Saturday, March 18, 2017

London's Calling!

As I mentioned before in the previous post, this wasn't the end of our first day in England. After Dover and Canterbury, we drove to London.

Our first stop in London (after the hotel) was to visit Egypt, Syria, Ireland, Greece, China, in the British Museum. The British Museum was amazing and very big. And crowded... very very crowded. Since we arrived towards the late afternoon, we took a different approach. It basically was to rush through the museum taking as many pictures and signs possible (preferably without tourists in them) and then reviewing the pictures on our computer later. Had we not sped through I doubt we would have even finished 1 level before the museum closed.

So, we started in Egypt. Some of the pictures captured other tourists, but it was very difficult to actually move around the different exhibits because of how packed it was. We saw mummies, sarcophagus', canopic jars (jars where they put their innards- heart, brains, ...), mummification tools, etc...

Next, we passed into the Greece section with Grecian urns, busts, and statues.

And this Etruscan statue.

And then Rome. With busts of Roman emperors (typically Hadrian and Trajan who spent part of their time in England during their reign), Gladiator armor, and Roman mosaics.

Later Early Briton so it had a Celtic torc and shield.

We past by the North America and Mexico rooms and the Chinese jade rooms. However, we
did quickly pass by the Money room and Clocks and Watches room, but we didn't take any pictures.

Downstairs we went into the Reading Room and got to see other Early European treasures and large statues from Egypt.

And one of the main highlights of the museum- the Rosetta Stone! The real one... not the computer app. The Rosetta Stone (for those who don't know) was the key to unraveling the Egyptian hieroglyphics. With 3 different translations on 1 stone (Egyptian heiroglyphics, Egyptian demotic script, and then Greek). By understanding Greek, Egyptologists were able to transcribe the other 2 languages and thus uncover the writing of the Ancient Egyptians. I wanted a picture beside it, but it was way too crowded to attempt that.

We also got to see the burial ship of the Saxon Sutton Hoo.

Then there were statues from the Parthenon.

Brian did express disappointment that we did have to move so fast through the museum; however, he disliked the crowds as much as I did.

Afterwards we stopped in for a dinner of fish and chips at Rock and Sole. The fish was HUGE! And apparently the cod was freshly caught. I didn't ask too many questions, just tried to finish as much as I could. The place was small but the food was epic. They don't skimp on portion sizes (which was our experience 10 years ago in Ireland).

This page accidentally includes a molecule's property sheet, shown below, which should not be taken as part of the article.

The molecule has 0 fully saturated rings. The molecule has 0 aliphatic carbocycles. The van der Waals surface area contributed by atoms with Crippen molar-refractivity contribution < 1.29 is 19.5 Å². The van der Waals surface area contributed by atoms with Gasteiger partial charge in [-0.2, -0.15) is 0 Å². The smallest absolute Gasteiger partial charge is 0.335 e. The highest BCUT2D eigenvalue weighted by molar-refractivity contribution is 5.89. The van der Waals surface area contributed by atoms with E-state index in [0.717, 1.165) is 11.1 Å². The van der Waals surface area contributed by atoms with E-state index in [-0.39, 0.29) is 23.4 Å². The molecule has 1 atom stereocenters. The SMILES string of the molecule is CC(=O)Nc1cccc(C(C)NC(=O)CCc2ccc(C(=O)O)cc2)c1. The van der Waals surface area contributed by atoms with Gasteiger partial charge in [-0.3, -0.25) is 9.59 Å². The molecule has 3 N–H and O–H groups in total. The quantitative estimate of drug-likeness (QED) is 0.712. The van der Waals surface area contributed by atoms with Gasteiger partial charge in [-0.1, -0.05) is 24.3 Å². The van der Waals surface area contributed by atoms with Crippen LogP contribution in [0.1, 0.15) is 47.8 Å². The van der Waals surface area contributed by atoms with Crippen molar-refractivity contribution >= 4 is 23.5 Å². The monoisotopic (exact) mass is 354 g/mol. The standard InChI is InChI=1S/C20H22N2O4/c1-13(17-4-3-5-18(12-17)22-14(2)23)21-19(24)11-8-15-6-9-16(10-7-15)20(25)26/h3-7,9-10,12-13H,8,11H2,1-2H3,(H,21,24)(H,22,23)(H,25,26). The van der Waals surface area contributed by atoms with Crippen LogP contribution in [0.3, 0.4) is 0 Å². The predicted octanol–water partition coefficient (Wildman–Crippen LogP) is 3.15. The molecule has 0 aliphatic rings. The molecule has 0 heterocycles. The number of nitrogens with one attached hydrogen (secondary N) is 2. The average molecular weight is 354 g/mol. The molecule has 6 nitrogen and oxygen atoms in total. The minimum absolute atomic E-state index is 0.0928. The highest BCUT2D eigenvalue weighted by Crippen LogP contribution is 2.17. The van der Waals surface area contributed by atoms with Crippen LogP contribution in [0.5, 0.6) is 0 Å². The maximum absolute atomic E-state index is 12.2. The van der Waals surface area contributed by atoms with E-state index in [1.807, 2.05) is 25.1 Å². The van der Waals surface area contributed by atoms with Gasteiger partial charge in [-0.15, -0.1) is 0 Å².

Afterwards it started to get dark, but that didn't stop us from touring the city. Our first stop was Trafalgar Square. You can see the Christmas tree donated by Norway still up in one of the pictures. The large column that dominates the square is Nelson's column, which honors Horacio Nelson who died at the Battle of Trafalgar (one of the battles during the Napoleonic War- England vs. French & Spanish forces). Nelson died but England won.

Next we made our way past the festivities on the square towards Parliament. I actually think Big Ben looks better at night (I'll show you pictures during the day later).

There is something majestic about the reflection of the lights from Parliament across the River Thames in the evening.

Brian did tease me about going up in the London Eye knowing that I HATE heights. I instantly turned him down. Sorry folks. There are things I will do for pictures and for memories, but getting up in a huge rotating wheel of glass is just something I cannot do. I would hate to have to clean up all the vomit I would express during that trip. And I doubt they have someone on duty who does that.

Since we were out and about, we decided it wasn't too far of a walk to visit Buckingham Palace and walk alongside St. James' Park.

After making a quick visit to Buckingham, we headed back for the night. Buckingham was not as beautiful at night. Needless to say, we had plenty of more things we planned to see tomorrow before leaving London. That's right, we were only spending 24 hours in London! We had a lot to see before we leave. And our first stop in the morning was the Tower of London!

The Tower of London for me was always seen as the epitome of a prison.

When reading books about prisons, my mind mentally would think about the Tower of London with it's many torture devices and black hooded executioners. WARNING- found out their torture chamber exhibit was pathetic... only had the rack and this other thing that essentially squished your body together. I was expecting something more on par with what we saw in Prague or Salzburg. :(